A detailed summary of the various measurements of sea ice can be found here.
Yesterday, I testified (by remote communications) in the Alaska House of Representatives' Health and Social Services Committee, which is considering a bill to heavily regulate the collection and use of biometrics. The bill is inspired by a man who was denied entry into the CPA exam when he refused to have his fingerprints scanned for that purpose. You can read more about his campaign at the PrivacyNOWalaska.org site.
I'm entirely sympathetic to his concerns about potential overcollection of biometrics in digital form, and what may happen to biometric data after it is collected. As I said in my testimony, "a digital record of a biometric can be stored indefinitely, copied an infinite number of times, and transmitted around the globe at the speed of light. This creates security and privacy concerns cutting against the use of machine-biometrics." On the other hand, the CPA exam apparently has a problem with imposter fraud and faux test-takers who go simply to memorize questions and sell them on a test-prep black market.
Unfortunately, the bill is not callibrated to balance the competing interests at stake. It would create a "notice and consent" regime for biometrics collection, an idea that has failed to produce privacy protection in other areas. It would require massive and expensive re-tooling of data systems to provide consumers a right to amend or revoke their permission to use biometrics or order destruction of biometric data. And it would flatly outlaw marketing that uses biometric information---not just the stuff we learned to be spooked about in the film Minority Report, but knowingly agreed-to tailoring of discounts at the grocery store if we used a biometrically-secured payment system, for example.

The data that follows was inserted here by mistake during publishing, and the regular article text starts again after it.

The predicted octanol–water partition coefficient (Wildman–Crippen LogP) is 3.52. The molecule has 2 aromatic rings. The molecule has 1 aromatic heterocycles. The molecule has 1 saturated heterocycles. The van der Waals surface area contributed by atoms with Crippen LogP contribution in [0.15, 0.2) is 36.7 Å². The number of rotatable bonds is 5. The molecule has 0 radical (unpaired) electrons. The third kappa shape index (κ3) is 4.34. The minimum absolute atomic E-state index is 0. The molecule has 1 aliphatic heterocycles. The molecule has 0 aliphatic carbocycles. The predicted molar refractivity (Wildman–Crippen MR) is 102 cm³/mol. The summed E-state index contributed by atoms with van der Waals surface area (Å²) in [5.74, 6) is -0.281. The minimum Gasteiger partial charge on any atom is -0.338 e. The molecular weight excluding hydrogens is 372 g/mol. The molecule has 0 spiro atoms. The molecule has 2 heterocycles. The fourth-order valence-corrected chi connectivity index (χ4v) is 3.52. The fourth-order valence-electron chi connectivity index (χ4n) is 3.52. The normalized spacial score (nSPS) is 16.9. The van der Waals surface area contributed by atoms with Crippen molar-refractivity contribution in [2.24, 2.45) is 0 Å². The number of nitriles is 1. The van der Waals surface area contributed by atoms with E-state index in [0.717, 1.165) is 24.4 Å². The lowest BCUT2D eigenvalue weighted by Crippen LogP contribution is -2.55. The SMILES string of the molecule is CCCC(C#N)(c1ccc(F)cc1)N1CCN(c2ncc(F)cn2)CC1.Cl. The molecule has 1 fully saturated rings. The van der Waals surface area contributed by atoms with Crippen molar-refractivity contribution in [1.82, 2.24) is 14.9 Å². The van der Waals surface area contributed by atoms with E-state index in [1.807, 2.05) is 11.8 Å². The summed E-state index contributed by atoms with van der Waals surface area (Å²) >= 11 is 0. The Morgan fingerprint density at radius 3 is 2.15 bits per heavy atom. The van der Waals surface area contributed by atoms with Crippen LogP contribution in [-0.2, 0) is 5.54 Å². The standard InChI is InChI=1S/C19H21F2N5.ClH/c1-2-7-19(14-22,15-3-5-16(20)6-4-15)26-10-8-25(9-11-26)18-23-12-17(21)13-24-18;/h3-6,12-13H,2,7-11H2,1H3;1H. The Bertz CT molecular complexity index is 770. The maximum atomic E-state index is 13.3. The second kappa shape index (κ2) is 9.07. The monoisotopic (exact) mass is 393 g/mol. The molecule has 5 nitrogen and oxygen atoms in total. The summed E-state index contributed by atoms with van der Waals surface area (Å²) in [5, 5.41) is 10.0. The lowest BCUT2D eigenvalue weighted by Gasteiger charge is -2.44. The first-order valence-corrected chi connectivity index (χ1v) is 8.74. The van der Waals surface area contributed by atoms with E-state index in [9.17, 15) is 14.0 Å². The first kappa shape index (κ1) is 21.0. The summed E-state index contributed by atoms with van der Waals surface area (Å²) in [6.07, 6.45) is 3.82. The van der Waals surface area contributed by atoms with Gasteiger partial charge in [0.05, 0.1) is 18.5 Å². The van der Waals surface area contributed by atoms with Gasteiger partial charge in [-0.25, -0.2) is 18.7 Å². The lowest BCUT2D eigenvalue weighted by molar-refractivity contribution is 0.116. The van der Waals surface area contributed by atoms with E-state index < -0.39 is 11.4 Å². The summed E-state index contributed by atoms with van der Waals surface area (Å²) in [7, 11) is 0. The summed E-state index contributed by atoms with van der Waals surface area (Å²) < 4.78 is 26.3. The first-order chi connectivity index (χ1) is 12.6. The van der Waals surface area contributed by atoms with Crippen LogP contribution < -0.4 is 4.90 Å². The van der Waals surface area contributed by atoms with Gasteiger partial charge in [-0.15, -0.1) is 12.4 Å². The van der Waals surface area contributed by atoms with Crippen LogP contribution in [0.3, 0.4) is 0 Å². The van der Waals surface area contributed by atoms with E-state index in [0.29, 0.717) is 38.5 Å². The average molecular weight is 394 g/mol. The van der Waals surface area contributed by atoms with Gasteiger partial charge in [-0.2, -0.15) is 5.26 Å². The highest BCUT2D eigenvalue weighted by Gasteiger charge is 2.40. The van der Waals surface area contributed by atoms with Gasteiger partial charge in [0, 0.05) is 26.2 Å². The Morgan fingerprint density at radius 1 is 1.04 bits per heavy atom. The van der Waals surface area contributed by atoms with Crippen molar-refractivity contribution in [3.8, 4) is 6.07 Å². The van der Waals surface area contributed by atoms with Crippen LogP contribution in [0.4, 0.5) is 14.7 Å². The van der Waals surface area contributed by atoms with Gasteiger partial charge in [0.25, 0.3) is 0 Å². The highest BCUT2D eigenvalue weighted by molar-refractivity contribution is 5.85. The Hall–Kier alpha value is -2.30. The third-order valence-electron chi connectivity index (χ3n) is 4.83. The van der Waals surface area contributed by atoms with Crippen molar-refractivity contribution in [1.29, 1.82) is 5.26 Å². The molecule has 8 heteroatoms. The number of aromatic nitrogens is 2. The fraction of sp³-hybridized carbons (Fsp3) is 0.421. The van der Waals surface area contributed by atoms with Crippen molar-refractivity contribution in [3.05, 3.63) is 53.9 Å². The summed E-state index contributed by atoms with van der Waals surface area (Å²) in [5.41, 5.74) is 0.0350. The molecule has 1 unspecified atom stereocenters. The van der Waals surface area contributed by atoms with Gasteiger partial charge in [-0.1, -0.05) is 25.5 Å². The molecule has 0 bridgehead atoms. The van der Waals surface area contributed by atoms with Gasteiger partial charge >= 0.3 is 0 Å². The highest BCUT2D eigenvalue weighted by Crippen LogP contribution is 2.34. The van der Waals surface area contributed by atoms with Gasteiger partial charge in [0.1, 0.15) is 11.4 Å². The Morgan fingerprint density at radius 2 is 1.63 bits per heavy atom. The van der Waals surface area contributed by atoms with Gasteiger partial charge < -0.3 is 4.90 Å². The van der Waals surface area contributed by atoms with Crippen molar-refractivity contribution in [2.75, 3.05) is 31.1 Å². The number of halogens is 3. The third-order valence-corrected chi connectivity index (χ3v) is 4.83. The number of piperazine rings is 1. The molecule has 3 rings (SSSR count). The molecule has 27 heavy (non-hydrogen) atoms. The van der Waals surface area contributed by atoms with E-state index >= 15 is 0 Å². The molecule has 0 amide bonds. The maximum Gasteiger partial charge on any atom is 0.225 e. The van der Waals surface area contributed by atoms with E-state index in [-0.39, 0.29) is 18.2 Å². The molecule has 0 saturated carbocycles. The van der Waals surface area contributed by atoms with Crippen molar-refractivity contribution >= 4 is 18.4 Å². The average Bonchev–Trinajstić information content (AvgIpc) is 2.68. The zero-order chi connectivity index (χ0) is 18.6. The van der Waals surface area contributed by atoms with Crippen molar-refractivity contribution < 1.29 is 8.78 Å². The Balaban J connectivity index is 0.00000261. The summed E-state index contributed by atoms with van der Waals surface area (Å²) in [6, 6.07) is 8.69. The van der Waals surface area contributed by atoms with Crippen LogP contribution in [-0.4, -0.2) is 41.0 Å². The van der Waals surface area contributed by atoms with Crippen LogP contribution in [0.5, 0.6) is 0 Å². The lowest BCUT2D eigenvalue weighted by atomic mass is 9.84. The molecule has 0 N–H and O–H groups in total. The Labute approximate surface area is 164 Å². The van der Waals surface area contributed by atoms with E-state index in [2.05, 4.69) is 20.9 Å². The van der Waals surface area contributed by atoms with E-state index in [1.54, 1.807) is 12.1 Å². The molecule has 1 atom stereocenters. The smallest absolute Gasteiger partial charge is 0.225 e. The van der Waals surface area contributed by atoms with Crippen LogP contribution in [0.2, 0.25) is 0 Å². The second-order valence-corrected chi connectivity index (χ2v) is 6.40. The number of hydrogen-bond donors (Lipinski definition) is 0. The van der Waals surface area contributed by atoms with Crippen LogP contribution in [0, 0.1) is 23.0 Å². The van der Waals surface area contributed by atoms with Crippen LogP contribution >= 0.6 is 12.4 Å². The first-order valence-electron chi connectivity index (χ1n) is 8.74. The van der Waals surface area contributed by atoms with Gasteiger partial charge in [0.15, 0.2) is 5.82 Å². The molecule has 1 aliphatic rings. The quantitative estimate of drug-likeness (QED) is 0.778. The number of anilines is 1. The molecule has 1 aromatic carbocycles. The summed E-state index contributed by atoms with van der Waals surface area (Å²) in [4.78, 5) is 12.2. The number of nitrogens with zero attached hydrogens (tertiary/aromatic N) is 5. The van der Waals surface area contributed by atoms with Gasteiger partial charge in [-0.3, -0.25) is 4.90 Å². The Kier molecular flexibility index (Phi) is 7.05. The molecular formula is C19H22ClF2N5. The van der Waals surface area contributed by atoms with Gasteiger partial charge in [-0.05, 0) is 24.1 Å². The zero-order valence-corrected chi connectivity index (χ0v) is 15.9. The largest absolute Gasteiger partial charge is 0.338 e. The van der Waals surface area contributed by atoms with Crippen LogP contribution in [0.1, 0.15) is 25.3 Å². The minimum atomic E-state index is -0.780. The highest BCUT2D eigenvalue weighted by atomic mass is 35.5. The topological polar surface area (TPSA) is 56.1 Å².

I urged the Alaska legislators to ensure that biometrics collectors account for and prevent potential harm to Alaskans when they design and use their systems, but not to constrain biometrics so much that their security benefits never materialize.
There are a number of things Alaska and other states could do to help society callibrate the use of biometrics. They could ensure that biometrics collectors are liable and subject to jurisdiction in the state of collection when contract violations and harms arise from the use or misuse of biometric data.
Alaska could also establish that there is no "third-party doctrine" under its state constitution. A person sharing data under contractual or regulatory protections should maintain his or her search-and-seizure rights in that data. The government should not be able to access such data---though shared---without proper suspicion, warrants, and subpoenas.
Alaska has rejected the REAL ID Act, and it could do more to prevent the emergence of national identity systems by rejecting any E-Verify mandate. I encouraged the Alaskans to follow the lead of New Hampshire and bar state identity data from being shared with any national ID system.